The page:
wed 30/11/2022

dance

An Open Book: Michael Hulls

Ismene Brown

The occupation “lighting designer” is too workaday to describe Michael Hulls. The artistry with which he casts illumination or shadow on some of the great dancers of our time make the idea of switches and bulb wattage seem humdrum. Pellucid, occluded, darkling - this is Hulls’ palette of twilight effects. Too often, he says, people do not understand the difference between seeing the dancer and seeing the dance.

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theartsdesk Q&A: Choreographer Stephen Mear

Marianka Swain

From Singin’ in the Rain and Anything Goes to Hello, Dolly! and Mary Poppins, Olivier Award winner Stephen Mear has done more than any other British choreographer to usher classic musicals into the modern era. But adept as he is at razzle-dazzling ’em, there’s more to Mear, as recent excursions like City of Angels at Donmar Warehouse and Die Fledermaus for the Metropolitan Opera prove.

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theartsdesk Q&A: Choreographer Akram Khan

Hanna Weibye

Akram Khan is unexpectedly softly-spoken.

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theartsdesk Q&A: Choreographer Wayne McGregor

Hanna Weibye

How do you know Wayne McGregor? Dance-goers with long memories might remember Wayne McGregor as the wunderkind who founded his own company and became resident choreographer at The Place aged just 22.

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10 Questions for Choreographer Wim Vandekeybus

Thomas H Green

Wim Vandekeybus (b. 1963) is the man behind Ultima Vez, a theatrical-choreographic powerhouse in Brussels. With his guidance they have sped to the forefront of European multi-media performance with such works as Monkey Sandwich, Oedipus/Bêt Noir, NieuwZwart and Booty Looting, each combining music, dance, visual arts and theatre in different ratios to startling effect.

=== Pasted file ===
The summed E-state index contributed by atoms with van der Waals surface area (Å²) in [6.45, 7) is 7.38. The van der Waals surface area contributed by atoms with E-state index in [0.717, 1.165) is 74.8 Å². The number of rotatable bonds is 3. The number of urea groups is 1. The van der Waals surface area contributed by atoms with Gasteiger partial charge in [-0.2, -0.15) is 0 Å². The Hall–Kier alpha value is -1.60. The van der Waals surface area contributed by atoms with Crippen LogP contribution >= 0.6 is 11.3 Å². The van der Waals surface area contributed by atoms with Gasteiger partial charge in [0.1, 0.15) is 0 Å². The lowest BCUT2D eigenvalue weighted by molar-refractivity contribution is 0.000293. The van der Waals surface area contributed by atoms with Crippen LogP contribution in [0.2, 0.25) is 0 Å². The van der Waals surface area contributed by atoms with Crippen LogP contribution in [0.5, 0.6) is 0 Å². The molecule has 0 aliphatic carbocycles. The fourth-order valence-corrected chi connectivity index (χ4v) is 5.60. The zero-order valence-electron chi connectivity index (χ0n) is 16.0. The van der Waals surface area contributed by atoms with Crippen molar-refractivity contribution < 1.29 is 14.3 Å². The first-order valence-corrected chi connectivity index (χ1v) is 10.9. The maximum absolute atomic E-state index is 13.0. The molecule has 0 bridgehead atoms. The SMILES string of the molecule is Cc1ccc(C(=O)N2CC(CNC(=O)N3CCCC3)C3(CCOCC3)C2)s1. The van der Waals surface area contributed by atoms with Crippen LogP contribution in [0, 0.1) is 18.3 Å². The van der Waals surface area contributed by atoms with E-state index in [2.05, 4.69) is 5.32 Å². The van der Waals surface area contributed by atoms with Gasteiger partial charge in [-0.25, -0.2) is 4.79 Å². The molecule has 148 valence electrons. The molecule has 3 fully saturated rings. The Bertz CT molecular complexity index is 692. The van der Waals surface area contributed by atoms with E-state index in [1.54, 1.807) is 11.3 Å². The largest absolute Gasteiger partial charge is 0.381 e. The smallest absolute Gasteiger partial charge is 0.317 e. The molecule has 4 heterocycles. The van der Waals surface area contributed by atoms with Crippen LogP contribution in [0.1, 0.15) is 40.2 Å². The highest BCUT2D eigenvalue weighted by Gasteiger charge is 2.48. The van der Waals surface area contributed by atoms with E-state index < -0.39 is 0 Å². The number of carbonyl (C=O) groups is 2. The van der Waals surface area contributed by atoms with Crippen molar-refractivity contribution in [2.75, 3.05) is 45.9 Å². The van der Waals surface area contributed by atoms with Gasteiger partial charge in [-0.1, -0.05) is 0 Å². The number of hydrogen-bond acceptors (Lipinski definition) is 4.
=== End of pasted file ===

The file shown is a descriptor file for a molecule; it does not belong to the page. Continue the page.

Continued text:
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theartsdesk Q&A: Lighting Designer Michael Hulls

Ismene Brown

Last night the Olivier Awards handed their top honour for dance not to a dancer but to the man who shines the lights on the dancers. Michael Hulls, winner of the Outstanding Achievement in Dance award, paints the dancing of Sylvie Guillem, Akram Khan, Russell Maliphant and the Ballet Boyz with atmospheres and illuminations that seem to reach beyond the visual and into some paranormal place.

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theartsdesk Q&A: Choreographer Hofesh Shechter

Hanna Weibye

Israeli-born choreographer Hofesh Shechter has had a meteoric rise. Ten years ago, he was a dancer in somebody else’s company who had just taken a couple of steps into choreography. Now he has his own full-time company, can pack out Sadler’s Wells twice a year, and gets invited to stage his creations for top international companies like Nederlands Dans Theater.

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How Ratmansky exited the Bolshoi, in Flames

Ismene Brown

The Flames of Paris, given its London premiere by the Bolshoi Ballet this weekend, was Alexei Ratmansky's farewell present to the Moscow company which he directed from 2004 to 2008. In his final months at the Bolshoi he talked with me in his office about his approach to revising this landmark historical ballet, and the conditions inside the theatre that he would soon be leaving after a turbulent five years.

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theartsdesk Q&A: Ballerina Leanne Benjamin

Ismene Brown

It's the uniqueness of the Royal Ballet ballerina Leanne Benjamin that tomorrow night at Covent Garden, aged nearly 49, she will be playing a sex-mad teenager, and no one will have the slightest difficulty believing it. Then she'll retire. Not for her a soft swoop into long dresses and matronly gestures, easing decorously into the sunset, but an all-out assault on physical and emotional extremes that is typical of the career of this tiny stick of dynamite from the Australian outback.

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10 Questions for Ballerina Alina Cojocaru

Ismene Brown

For the Royal Ballet's exquisite star Alina Cojocaru her dream is performing some of the most physically demanding movements ever devised for a human being - for a paralysed 52-year-old man in Romania, the dream is to go to the park and look at the sky. Cojocaru's dream is realisable; Marius's is not. Romania is not a country where you would want to be ill, says the ballerina of her native land.

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